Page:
Repair kits are listed in descending order of price and quality. So, the Tip top set costs 400 r, for Weldtite you will have to pay about 300 r, and.

    If we compare sandpaper and a metal grater for stripping rubber, then there is practically no difference. The only nuance concerns the weather, when it rains, it is much easier to clean even the wet surface of the camera with a grater.

    Glue from one repair kit can be much worse for patching from another. The adhesives in the kits are designed specifically for their patches.

    With regards to self-adhesive patches, you can choose from:

    • Topeak;
    • Park Tool Super Patch GP-2;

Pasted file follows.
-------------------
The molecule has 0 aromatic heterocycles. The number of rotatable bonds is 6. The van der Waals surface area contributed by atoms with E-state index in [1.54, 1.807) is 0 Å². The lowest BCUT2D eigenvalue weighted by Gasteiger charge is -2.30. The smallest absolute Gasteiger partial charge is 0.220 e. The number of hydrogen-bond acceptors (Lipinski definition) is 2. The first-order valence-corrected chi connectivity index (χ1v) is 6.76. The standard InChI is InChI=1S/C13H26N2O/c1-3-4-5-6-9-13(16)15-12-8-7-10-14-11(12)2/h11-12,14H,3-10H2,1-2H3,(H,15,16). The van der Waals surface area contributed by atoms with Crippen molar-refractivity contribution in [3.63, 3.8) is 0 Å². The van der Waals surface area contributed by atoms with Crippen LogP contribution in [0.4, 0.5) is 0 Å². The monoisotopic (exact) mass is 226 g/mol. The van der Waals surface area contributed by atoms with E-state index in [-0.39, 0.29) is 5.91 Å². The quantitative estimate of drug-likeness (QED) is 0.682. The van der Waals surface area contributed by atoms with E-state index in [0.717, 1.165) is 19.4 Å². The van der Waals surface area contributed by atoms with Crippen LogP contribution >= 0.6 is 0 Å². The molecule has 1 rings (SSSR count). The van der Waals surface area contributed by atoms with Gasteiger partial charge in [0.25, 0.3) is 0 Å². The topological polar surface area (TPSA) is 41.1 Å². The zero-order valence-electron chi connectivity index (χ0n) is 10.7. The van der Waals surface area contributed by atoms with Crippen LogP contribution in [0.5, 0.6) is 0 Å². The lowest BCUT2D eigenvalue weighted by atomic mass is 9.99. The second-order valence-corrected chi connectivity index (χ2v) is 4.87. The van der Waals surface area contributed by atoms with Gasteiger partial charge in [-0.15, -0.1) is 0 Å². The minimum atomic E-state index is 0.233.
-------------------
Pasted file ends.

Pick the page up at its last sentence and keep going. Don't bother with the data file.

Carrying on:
• Weldtite red devils

    What is the most “tragic” gap for the camera?

    The camera cannot be repaired, perhaps, with one type of rupture. a valve tearing along part of the circumference.

    A sign of such an event is a deafening hiss and the transformation of the camera into a “rag” in 3-5 seconds. After that, the bike camera can only be used for patches.

    How to prevent a puncture of the camera

    In many cases, the puncture can be prevented. To do this, you need to follow some simple conditions:

    • when installing the camera for the first time, it must be dry, preferably powdered with talcum powder;
    • there should be no debris, small stones in the tire;
    • the wheel should be carefully inspected. there should be no protruding ends of the spokes, the safety tape should be intact, fit snugly to the rim;
    • the valve of the chamber should be threaded into the rim perpendicularly, and not crooked;